Gluskin-Sheff economist David Rosenberg concedes that the US recovery has been pretty staggering. But, he says, the US can’t hold a candle to his native Canada.
As for equities, U.S. investors are up 16.5% year-to-date on their S&P 500
exposure, but had they been in the Canadian market, they would be up 28% — this
is the ninth year of a secular outperformance of the Canadian stock market vis-à-
vis the U.S.A. during which Canada has outperformed by over 8,000 basis points.
The really good news is that, by our estimation, this secular period of Canadian
outperformance is only half done.
And then on the housing market
CANADIAN EXISTING HOME SALES — WHAT HOUSING COLLAPSE?
Overall, the Canadian housing market remains robust, however, with the rise in
prices, the best affordability level for homebuyers may be behind them and it
could be difficult to sustain the current pace of sales. On a seasonally adjusted
basis, sales were down 0.6% mum in August to 42,426 units as activity in
Alberta and Quebec declined, which more than offset the gains seen in the hot
British Columbia market. At the same time, the broad trend and dispersion of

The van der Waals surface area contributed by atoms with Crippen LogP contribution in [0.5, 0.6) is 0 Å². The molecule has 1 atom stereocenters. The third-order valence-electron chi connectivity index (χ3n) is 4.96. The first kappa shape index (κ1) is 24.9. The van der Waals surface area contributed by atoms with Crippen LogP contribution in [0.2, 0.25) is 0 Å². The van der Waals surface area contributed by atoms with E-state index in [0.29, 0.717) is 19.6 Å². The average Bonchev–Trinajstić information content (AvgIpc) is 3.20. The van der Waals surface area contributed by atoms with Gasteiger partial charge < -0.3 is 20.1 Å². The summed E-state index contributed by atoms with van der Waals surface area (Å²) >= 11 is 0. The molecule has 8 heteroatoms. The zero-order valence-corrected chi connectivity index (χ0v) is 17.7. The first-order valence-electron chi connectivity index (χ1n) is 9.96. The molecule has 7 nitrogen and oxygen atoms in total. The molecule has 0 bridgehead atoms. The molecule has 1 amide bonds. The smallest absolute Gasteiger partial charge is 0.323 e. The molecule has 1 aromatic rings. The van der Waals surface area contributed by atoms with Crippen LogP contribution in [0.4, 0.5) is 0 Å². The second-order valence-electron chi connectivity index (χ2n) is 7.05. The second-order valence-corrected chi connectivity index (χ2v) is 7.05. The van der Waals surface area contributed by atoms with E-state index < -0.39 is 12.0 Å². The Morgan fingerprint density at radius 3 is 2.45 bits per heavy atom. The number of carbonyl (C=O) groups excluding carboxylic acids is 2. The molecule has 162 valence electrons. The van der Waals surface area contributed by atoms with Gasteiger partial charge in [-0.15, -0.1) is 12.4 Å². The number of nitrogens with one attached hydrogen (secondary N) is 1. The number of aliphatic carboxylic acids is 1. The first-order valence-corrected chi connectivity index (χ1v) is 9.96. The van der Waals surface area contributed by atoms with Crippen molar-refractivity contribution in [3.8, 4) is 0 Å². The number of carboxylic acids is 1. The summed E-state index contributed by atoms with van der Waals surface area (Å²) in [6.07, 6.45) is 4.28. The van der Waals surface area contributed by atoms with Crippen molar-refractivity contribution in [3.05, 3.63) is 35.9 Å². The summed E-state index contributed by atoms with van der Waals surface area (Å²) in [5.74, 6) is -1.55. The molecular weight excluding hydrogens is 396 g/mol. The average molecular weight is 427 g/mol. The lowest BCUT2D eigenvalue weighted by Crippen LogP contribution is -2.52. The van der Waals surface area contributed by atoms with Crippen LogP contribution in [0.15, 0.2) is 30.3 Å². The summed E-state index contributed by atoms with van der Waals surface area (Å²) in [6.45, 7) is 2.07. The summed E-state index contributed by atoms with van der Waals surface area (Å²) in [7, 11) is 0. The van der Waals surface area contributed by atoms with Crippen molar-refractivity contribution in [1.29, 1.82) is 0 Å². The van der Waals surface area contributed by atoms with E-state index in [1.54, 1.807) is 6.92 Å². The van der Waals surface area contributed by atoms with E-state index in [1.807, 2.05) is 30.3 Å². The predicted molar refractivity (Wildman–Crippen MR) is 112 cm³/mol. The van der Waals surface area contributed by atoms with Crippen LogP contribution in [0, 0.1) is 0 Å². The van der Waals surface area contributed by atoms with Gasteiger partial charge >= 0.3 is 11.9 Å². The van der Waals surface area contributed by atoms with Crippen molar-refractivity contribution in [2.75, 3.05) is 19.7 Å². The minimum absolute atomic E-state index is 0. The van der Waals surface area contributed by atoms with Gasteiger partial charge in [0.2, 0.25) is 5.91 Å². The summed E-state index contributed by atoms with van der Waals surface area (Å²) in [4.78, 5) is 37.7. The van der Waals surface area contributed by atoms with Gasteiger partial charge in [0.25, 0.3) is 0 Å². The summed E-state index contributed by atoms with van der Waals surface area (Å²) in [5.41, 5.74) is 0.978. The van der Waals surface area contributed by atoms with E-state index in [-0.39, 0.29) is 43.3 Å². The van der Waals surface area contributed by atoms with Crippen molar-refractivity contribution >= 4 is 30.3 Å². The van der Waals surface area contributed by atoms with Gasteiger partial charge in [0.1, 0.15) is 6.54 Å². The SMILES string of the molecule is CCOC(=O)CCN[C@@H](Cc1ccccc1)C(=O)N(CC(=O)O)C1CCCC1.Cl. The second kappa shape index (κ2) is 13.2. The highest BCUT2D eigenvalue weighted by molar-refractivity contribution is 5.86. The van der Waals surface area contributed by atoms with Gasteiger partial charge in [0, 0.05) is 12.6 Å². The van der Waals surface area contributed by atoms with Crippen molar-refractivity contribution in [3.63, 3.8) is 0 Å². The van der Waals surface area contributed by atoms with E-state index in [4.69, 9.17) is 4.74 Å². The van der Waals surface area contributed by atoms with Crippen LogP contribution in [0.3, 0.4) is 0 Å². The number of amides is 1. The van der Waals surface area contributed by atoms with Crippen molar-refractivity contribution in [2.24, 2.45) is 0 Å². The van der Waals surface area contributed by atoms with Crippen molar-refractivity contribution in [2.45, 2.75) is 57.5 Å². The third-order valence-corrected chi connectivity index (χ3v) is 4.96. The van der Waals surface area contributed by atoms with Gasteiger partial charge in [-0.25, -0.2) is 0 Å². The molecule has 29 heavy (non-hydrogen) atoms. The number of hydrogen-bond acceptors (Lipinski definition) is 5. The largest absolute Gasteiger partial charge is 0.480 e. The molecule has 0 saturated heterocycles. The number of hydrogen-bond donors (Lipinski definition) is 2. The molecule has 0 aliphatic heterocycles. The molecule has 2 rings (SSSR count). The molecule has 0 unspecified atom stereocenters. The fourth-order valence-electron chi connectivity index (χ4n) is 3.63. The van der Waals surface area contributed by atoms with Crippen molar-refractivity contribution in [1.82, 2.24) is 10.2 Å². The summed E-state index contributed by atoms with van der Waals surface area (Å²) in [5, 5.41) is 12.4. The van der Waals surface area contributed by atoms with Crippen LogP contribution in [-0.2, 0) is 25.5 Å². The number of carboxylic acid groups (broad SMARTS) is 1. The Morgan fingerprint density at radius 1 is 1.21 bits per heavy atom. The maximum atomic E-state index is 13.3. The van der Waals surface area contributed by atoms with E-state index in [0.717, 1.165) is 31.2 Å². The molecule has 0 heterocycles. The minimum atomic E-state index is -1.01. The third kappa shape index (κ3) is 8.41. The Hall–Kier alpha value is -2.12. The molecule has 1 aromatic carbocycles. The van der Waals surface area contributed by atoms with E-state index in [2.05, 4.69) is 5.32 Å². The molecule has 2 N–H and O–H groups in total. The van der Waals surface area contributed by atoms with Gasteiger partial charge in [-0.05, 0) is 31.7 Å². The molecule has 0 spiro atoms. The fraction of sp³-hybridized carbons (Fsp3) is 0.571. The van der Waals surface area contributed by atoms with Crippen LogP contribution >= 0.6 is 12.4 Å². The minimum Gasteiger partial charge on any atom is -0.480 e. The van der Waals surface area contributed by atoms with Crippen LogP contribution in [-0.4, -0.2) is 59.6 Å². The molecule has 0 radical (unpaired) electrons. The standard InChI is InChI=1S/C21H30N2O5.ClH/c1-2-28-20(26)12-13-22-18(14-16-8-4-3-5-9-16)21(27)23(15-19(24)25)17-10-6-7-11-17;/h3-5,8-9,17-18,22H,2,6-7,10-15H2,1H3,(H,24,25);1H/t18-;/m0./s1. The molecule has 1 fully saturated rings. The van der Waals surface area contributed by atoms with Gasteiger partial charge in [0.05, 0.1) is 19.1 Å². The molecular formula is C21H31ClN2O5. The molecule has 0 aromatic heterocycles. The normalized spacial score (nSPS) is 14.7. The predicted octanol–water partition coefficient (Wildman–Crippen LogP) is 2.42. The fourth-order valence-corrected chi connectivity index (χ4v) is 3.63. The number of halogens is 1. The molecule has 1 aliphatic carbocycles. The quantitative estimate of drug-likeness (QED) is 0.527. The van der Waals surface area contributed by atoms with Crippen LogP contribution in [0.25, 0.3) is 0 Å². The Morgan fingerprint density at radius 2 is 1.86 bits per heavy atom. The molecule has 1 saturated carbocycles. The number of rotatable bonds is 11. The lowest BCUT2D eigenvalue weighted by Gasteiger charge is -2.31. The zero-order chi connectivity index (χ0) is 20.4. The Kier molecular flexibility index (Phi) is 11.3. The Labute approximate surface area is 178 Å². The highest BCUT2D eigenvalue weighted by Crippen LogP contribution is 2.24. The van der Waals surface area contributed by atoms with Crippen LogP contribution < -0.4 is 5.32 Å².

the strength in the Canadian real estate arena is unmistakable — looking at the
25 metro areas, nearly three-quarters of the national market experienced year-
over-year gains in August, with the Vancouver area leading the way by a country
mile, up 117%, followed by Toronto (+27%), Calgary (+17%) and Montreal (+9%).
New homes listed on the MLS system have now fallen on a year-over-year four
months in a row, down 13.3% year-over-year in August to 212,227 units.
Indeed, inventories are in check with months’ supply now at 5 months, well
below the recession peak of 12.8 months back in January — this should help
provide support for prices going forward despite the recent erosion in
affordability ratios. Prices were down an average of 0.8% sequentially in August
but are still quite firm at +7.1% YoY (versus -6% south of the border).
By way of comparison, we just got news that home sales in Southern California
plunged 10.8% sequentially in August as the inventory of cheap foreclosed
properties dried up. Median home prices in the region are still deep in deflation
terrain by 17% YoY.